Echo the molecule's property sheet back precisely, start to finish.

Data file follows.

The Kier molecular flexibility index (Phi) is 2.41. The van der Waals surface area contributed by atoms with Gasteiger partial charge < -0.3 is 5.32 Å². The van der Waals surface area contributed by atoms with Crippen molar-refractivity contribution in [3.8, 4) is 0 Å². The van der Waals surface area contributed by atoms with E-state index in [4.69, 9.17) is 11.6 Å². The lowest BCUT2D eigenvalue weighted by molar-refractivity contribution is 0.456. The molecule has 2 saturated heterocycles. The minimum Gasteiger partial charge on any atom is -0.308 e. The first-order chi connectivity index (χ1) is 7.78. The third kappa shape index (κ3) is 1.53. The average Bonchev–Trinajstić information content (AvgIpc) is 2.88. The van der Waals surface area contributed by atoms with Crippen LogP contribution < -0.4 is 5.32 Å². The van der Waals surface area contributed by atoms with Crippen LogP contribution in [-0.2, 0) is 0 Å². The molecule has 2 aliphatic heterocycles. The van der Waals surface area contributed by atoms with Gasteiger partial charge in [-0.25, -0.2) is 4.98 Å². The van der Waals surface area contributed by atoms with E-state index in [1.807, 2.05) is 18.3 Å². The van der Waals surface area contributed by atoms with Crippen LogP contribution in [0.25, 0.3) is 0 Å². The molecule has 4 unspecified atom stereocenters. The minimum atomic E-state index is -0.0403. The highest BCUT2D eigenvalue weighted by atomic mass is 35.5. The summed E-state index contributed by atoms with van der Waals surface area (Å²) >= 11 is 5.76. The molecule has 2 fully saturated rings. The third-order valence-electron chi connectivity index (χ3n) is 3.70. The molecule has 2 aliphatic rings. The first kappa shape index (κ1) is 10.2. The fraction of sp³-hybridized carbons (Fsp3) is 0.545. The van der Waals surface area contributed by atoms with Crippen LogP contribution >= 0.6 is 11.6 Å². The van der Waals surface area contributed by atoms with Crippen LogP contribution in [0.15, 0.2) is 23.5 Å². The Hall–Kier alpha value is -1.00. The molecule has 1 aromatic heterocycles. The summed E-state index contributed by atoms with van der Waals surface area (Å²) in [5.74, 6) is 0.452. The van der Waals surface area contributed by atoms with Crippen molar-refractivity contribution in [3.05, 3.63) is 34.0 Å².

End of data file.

The Kier molecular flexibility index (Phi) is 2.41. The van der Waals surface area contributed by atoms with Gasteiger partial charge < -0.3 is 5.32 Å². The van der Waals surface area contributed by atoms with Crippen molar-refractivity contribution in [3.8, 4) is 0 Å². The van der Waals surface area contributed by atoms with E-state index in [4.69, 9.17) is 11.6 Å². The lowest BCUT2D eigenvalue weighted by molar-refractivity contribution is 0.456. The molecule has 2 saturated heterocycles. The minimum Gasteiger partial charge on any atom is -0.308 e. The first-order chi connectivity index (χ1) is 7.78. The third kappa shape index (κ3) is 1.53. The average Bonchev–Trinajstić information content (AvgIpc) is 2.88. The van der Waals surface area contributed by atoms with Crippen LogP contribution < -0.4 is 5.32 Å². The van der Waals surface area contributed by atoms with Crippen LogP contribution in [-0.2, 0) is 0 Å². The molecule has 2 aliphatic heterocycles. The van der Waals surface area contributed by atoms with Gasteiger partial charge in [-0.25, -0.2) is 4.98 Å². The van der Waals surface area contributed by atoms with E-state index in [1.807, 2.05) is 18.3 Å². The van der Waals surface area contributed by atoms with Crippen LogP contribution in [0.25, 0.3) is 0 Å². The molecule has 4 unspecified atom stereocenters. The minimum atomic E-state index is -0.0403. The highest BCUT2D eigenvalue weighted by atomic mass is 35.5. The summed E-state index contributed by atoms with van der Waals surface area (Å²) >= 11 is 5.76. The molecule has 2 fully saturated rings. The third-order valence-electron chi connectivity index (χ3n) is 3.70. The molecule has 2 aliphatic rings. The first kappa shape index (κ1) is 10.2. The fraction of sp³-hybridized carbons (Fsp3) is 0.545. The van der Waals surface area contributed by atoms with Crippen LogP contribution >= 0.6 is 11.6 Å². The van der Waals surface area contributed by atoms with Crippen LogP contribution in [0.15, 0.2) is 23.5 Å². The Hall–Kier alpha value is -1.00. The molecule has 1 aromatic heterocycles. The summed E-state index contributed by atoms with van der Waals surface area (Å²) in [5.74, 6) is 0.452. The van der Waals surface area contributed by atoms with Crippen molar-refractivity contribution in [3.05, 3.63) is 34.0 Å².